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Thursday, 3 July 1941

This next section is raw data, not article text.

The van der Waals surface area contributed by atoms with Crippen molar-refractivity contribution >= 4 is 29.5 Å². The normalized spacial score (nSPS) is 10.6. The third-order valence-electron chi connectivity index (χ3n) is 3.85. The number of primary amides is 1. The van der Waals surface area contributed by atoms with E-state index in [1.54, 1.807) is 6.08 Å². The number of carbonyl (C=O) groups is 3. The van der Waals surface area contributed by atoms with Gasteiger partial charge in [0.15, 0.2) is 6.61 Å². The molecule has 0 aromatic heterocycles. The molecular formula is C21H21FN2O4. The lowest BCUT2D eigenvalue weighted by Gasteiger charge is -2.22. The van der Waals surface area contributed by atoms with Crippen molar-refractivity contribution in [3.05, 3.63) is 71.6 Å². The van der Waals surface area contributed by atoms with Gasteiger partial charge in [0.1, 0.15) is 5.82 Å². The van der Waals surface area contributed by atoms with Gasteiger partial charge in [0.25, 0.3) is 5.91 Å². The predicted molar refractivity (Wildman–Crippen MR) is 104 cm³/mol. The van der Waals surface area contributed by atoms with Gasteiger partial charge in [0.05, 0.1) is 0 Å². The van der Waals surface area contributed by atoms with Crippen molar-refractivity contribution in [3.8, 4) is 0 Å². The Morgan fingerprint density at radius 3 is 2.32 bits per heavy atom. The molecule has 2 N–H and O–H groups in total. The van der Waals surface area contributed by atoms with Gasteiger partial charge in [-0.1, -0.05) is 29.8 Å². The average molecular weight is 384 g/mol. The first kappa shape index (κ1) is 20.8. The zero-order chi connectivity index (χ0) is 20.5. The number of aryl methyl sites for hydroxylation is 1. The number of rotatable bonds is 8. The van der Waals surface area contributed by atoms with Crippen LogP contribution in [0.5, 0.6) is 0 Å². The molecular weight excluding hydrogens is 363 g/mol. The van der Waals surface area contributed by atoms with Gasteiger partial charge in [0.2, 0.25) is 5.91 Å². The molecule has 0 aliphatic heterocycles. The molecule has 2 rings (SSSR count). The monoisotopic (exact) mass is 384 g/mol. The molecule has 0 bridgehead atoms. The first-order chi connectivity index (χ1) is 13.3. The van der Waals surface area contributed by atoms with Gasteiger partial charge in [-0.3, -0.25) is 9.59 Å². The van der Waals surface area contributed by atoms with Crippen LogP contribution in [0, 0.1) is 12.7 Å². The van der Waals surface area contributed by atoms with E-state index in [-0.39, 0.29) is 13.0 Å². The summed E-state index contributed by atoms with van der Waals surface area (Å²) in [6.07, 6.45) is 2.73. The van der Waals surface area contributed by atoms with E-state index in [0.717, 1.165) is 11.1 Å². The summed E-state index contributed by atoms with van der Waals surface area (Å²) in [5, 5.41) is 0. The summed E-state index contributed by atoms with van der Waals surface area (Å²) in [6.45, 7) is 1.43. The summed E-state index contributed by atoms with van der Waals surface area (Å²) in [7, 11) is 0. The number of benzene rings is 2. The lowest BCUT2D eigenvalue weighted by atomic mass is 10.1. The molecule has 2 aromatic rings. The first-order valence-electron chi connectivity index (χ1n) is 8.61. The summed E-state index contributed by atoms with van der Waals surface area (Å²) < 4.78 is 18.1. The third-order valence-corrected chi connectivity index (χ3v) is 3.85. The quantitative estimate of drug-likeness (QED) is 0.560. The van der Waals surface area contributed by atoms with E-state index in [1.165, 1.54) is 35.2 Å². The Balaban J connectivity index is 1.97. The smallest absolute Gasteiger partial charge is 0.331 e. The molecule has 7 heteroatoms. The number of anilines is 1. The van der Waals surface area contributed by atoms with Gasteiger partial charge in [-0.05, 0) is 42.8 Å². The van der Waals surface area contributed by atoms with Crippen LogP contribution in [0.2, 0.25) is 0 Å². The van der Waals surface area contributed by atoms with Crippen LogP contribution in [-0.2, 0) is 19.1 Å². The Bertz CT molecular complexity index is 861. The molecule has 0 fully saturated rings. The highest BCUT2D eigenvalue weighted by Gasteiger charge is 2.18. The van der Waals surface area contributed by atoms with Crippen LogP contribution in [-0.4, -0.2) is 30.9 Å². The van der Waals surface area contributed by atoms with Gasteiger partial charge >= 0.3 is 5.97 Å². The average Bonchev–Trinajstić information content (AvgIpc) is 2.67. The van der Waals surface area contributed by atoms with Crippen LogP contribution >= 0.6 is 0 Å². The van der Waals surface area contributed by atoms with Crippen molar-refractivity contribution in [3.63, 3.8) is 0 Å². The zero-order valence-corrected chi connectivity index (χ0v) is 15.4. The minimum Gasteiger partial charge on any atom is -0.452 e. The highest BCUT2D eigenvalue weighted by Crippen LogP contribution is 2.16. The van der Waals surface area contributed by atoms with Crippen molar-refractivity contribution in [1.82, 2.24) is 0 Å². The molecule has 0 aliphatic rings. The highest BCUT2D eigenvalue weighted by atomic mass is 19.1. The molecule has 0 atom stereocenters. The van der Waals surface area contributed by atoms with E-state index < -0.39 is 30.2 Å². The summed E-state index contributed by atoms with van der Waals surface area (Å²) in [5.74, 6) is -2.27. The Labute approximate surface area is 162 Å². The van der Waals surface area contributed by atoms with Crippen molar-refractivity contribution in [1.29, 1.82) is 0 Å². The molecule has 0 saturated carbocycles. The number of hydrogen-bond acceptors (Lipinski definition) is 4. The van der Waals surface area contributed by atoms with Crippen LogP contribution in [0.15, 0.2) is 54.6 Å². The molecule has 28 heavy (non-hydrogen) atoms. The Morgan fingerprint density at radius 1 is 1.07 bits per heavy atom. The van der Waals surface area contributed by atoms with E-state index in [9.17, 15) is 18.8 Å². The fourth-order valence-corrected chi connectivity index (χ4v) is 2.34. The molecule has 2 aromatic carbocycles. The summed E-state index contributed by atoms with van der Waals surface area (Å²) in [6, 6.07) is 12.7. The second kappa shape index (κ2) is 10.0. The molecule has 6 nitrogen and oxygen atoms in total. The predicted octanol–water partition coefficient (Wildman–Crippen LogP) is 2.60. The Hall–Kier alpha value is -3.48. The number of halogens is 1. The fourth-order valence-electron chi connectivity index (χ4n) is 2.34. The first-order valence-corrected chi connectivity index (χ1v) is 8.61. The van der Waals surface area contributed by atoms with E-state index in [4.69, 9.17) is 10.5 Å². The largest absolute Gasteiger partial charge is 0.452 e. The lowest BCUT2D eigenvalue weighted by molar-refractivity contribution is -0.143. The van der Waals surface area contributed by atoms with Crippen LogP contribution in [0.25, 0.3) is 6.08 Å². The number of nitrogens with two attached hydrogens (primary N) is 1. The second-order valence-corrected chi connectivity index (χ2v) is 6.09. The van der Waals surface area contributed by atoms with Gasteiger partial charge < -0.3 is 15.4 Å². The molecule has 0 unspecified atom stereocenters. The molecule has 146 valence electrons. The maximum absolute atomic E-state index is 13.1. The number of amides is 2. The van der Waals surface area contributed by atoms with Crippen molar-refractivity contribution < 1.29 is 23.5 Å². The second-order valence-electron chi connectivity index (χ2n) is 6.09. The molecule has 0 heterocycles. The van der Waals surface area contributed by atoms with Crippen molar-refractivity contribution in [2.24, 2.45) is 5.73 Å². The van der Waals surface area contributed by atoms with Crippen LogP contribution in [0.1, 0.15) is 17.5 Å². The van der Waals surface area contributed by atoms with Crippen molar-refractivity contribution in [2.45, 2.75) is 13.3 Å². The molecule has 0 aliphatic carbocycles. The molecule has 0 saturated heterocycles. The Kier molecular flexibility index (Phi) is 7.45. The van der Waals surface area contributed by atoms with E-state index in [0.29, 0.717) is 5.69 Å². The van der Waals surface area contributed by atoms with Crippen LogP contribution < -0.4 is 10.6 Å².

Senator KEANE (Victoria) .-! support the bill. With honorable senators on both sides of the chamber, I hope that it represents an instalment of the promised new order. To me nothing appears to be more essential to the welfare of our people than legislation of this kind. As I have been blessed with physical fitness all my life, and have never known hunger, I am, perhaps, more observant in these matters than the man who has not been so fortunate. Senator Cooper struck a very pertinent note when he emphasized the importance of a healthy-minded, as well as a physically healthy, community. Small as is the effort being made by the Government on this occasion, I believe that this work will be increased as the years go on. The fact that we are engaged in a war is not a sufficient excuse for neglecting this duty towards our people. Recently, when I visited Sydney I was greatly impressed with the work being performed by the Police Boys' Club among the children in the slums in that city. I then saw many of the boys who are deriving benefit from the organization, through which they are being enabled to develop to healthy manhood, and to realize that the police are not their enemies but their friends in the maintenance of law and order. Thai club has already produced many outstanding athletes. I share the hope that this scheme will be extended to embrace boys and girls at as early an age as possible. The community generally is; becoming educated to such schemes. More money should be provided for this purpose. As the Leader of the Opposition (Senator Collings) pointed out, we should now, on a basis of population, be providing not £20,000, but £200,000, if we approached this work as enthusiastically as Great Britain, which is generally regarded as being a long way behind us in social reform. In view of the colossal sums being expended on war, we should have no difficulty in raising sufficient money to undertake this work properly, particularly as any scheme that will enable our children to develop into healthy manhood and womanhood is an investment of incalculable benefit to the nation. Anything that the Government does along these lines will, I believe, be supported by every member of this Parliament. Of course, I could speak at length on the fact that this effort is belated, but I do not intend to criticize the Government on that point. I believe that, despite the necessity for colossal war expenditure, the outstanding realization to-day is that this conflict can be pressed .to a successful conclusion only by a united, healthy and determined people. For that reason, I welcome this instalment of a necessary reform.

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